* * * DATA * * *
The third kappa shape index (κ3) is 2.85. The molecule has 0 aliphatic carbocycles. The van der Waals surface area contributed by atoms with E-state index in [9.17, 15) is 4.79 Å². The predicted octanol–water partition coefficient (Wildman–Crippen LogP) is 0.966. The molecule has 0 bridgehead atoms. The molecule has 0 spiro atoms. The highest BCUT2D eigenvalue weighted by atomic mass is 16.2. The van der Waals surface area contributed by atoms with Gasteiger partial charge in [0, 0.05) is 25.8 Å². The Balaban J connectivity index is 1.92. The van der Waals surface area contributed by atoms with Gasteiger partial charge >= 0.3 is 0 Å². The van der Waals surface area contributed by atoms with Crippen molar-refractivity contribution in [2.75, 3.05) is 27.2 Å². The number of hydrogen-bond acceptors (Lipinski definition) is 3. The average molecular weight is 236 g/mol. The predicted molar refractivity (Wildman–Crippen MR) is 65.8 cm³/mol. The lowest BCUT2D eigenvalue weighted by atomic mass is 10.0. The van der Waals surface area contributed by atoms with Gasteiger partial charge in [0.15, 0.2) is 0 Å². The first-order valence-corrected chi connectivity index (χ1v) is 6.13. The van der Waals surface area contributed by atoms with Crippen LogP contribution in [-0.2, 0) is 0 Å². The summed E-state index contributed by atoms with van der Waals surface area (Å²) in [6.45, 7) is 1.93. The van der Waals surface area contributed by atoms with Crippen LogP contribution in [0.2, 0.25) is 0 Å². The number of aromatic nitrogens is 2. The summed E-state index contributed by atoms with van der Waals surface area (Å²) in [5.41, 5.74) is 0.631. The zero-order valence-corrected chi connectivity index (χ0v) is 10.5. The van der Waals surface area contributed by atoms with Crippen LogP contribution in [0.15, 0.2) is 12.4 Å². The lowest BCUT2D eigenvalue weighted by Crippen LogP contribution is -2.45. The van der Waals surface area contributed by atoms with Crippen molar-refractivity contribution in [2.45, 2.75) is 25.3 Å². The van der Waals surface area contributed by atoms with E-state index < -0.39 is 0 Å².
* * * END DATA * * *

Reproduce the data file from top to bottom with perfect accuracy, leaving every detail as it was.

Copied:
The third kappa shape index (κ3) is 2.85. The molecule has 0 aliphatic carbocycles. The van der Waals surface area contributed by atoms with E-state index in [9.17, 15) is 4.79 Å². The predicted octanol–water partition coefficient (Wildman–Crippen LogP) is 0.966. The molecule has 0 bridgehead atoms. The molecule has 0 spiro atoms. The highest BCUT2D eigenvalue weighted by atomic mass is 16.2. The van der Waals surface area contributed by atoms with Gasteiger partial charge in [0, 0.05) is 25.8 Å². The Balaban J connectivity index is 1.92. The van der Waals surface area contributed by atoms with Gasteiger partial charge >= 0.3 is 0 Å². The van der Waals surface area contributed by atoms with Crippen molar-refractivity contribution in [2.75, 3.05) is 27.2 Å². The number of hydrogen-bond acceptors (Lipinski definition) is 3. The average molecular weight is 236 g/mol. The predicted molar refractivity (Wildman–Crippen MR) is 65.8 cm³/mol. The lowest BCUT2D eigenvalue weighted by atomic mass is 10.0. The van der Waals surface area contributed by atoms with Gasteiger partial charge in [0.15, 0.2) is 0 Å². The first-order valence-corrected chi connectivity index (χ1v) is 6.13. The van der Waals surface area contributed by atoms with Crippen LogP contribution in [-0.2, 0) is 0 Å². The summed E-state index contributed by atoms with van der Waals surface area (Å²) in [6.45, 7) is 1.93. The van der Waals surface area contributed by atoms with Crippen LogP contribution in [0.2, 0.25) is 0 Å². The number of aromatic nitrogens is 2. The summed E-state index contributed by atoms with van der Waals surface area (Å²) in [5.41, 5.74) is 0.631. The zero-order valence-corrected chi connectivity index (χ0v) is 10.5. The van der Waals surface area contributed by atoms with Crippen LogP contribution in [0.15, 0.2) is 12.4 Å². The lowest BCUT2D eigenvalue weighted by Crippen LogP contribution is -2.45. The van der Waals surface area contributed by atoms with Crippen molar-refractivity contribution in [2.45, 2.75) is 25.3 Å². The van der Waals surface area contributed by atoms with E-state index < -0.39 is 0 Å².